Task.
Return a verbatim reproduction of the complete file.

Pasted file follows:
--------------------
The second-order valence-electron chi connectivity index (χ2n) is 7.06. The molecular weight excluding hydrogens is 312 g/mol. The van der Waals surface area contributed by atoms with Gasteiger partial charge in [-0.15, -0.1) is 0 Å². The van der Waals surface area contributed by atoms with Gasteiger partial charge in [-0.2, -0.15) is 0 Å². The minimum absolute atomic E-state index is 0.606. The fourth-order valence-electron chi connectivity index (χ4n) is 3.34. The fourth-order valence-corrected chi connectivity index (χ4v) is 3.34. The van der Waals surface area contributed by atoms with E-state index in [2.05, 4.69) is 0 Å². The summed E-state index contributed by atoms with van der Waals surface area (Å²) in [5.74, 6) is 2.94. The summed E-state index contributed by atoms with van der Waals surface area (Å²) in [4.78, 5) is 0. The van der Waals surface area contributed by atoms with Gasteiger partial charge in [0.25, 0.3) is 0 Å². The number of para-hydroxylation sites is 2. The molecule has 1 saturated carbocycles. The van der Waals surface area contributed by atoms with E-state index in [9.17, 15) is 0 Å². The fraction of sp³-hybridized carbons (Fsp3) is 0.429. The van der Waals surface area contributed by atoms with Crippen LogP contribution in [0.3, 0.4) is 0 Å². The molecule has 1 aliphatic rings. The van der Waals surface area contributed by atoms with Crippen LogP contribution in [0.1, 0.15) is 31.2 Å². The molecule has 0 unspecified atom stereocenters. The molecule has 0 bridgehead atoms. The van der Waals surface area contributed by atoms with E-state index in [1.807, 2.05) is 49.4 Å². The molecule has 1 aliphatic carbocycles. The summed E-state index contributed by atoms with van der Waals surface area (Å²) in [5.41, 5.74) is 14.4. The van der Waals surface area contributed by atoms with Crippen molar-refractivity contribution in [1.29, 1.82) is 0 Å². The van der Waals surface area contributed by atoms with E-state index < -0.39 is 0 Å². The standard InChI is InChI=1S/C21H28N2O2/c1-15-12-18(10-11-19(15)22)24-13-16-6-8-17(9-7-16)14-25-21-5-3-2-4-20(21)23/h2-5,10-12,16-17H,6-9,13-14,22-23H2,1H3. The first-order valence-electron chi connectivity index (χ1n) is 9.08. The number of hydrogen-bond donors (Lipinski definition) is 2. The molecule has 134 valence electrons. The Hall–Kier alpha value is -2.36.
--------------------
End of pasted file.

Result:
The second-order valence-electron chi connectivity index (χ2n) is 7.06. The molecular weight excluding hydrogens is 312 g/mol. The van der Waals surface area contributed by atoms with Gasteiger partial charge in [-0.15, -0.1) is 0 Å². The van der Waals surface area contributed by atoms with Gasteiger partial charge in [-0.2, -0.15) is 0 Å². The minimum absolute atomic E-state index is 0.606. The fourth-order valence-electron chi connectivity index (χ4n) is 3.34. The fourth-order valence-corrected chi connectivity index (χ4v) is 3.34. The van der Waals surface area contributed by atoms with E-state index in [2.05, 4.69) is 0 Å². The summed E-state index contributed by atoms with van der Waals surface area (Å²) in [5.74, 6) is 2.94. The summed E-state index contributed by atoms with van der Waals surface area (Å²) in [4.78, 5) is 0. The van der Waals surface area contributed by atoms with Gasteiger partial charge in [0.25, 0.3) is 0 Å². The number of para-hydroxylation sites is 2. The molecule has 1 saturated carbocycles. The van der Waals surface area contributed by atoms with E-state index in [9.17, 15) is 0 Å². The fraction of sp³-hybridized carbons (Fsp3) is 0.429. The van der Waals surface area contributed by atoms with Crippen LogP contribution in [0.3, 0.4) is 0 Å². The molecule has 1 aliphatic rings. The van der Waals surface area contributed by atoms with Crippen LogP contribution in [0.1, 0.15) is 31.2 Å². The molecule has 0 unspecified atom stereocenters. The molecule has 0 bridgehead atoms. The van der Waals surface area contributed by atoms with E-state index in [1.807, 2.05) is 49.4 Å². The molecule has 1 aliphatic carbocycles. The summed E-state index contributed by atoms with van der Waals surface area (Å²) in [5.41, 5.74) is 14.4. The van der Waals surface area contributed by atoms with Crippen molar-refractivity contribution in [1.29, 1.82) is 0 Å². The van der Waals surface area contributed by atoms with E-state index < -0.39 is 0 Å². The standard InChI is InChI=1S/C21H28N2O2/c1-15-12-18(10-11-19(15)22)24-13-16-6-8-17(9-7-16)14-25-21-5-3-2-4-20(21)23/h2-5,10-12,16-17H,6-9,13-14,22-23H2,1H3. The first-order valence-electron chi connectivity index (χ1n) is 9.08. The number of hydrogen-bond donors (Lipinski definition) is 2. The molecule has 134 valence electrons. The Hall–Kier alpha value is -2.36.